VENTURES AFRICA – Djibouti has been granted 2 billion francs ($11 million) by the European Union (EU) to finance projects aimed at improving access to potable water in the East African country.
Six boreholes equipped with solar panels will be dug in six different sites in the country, according to the EU.
An agreement has been signed on the new grant between chief of the EU delegation to Djibouti Joseph Silva and the Minister of Economy and Industrial Finance Ilyas Moussa Dawaleh, at an event in the capital.
According to Silva, the project will be driven by the collaboration of the local community.
Djibouti has had to grapple with extended droughts for decades; which had often led to water scarcity for the country in the Horn of Africa. The country’s water crisis is aggravated by rapid demographic growth, climate variability resulting in strong fluctuation of rain patterns and refugee inflow from its South east neighbours, Somalia.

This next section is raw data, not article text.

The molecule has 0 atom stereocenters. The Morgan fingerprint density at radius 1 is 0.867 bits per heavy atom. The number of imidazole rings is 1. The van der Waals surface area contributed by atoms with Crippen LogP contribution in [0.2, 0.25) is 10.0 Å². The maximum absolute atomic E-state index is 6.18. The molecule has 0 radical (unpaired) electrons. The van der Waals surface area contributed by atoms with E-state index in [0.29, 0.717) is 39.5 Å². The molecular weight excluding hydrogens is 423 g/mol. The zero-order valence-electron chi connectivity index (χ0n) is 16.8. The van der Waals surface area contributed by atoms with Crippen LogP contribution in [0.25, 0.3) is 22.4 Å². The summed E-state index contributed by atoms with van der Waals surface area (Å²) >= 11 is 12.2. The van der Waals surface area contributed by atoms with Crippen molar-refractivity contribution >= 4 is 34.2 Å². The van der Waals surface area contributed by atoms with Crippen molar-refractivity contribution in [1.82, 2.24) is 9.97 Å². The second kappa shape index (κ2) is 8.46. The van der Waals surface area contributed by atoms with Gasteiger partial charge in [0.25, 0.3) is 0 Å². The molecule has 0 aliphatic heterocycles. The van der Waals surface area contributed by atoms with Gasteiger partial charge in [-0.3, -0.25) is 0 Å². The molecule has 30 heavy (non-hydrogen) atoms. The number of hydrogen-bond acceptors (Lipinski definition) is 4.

According to a 2013 report by the International Monetary Fund (IMF), apart from drought, Djibouti’s challenges also include unemployment, which is estimated as 48 percent and widespread poverty even as it tries to diversify its economy.
The global financial organization stated that only a few of the East African country’s population has benefited little from the recent economic growth (GDP grew by 4.5 percent in 2012 and 5 percent in 2013). IMF noted further that 42 percent of Djibouti’s population lives in extreme poverty.
World Bank records show a strong drop in rainfall in Djibouti from 180 millimeters per year to 150 millimeters per year since 2008, which is expected to drop further to 130 by 2020.
The grant by the European Union is expected to help the country as it seeks to proffer sustainable solution to the problem of water scarcity.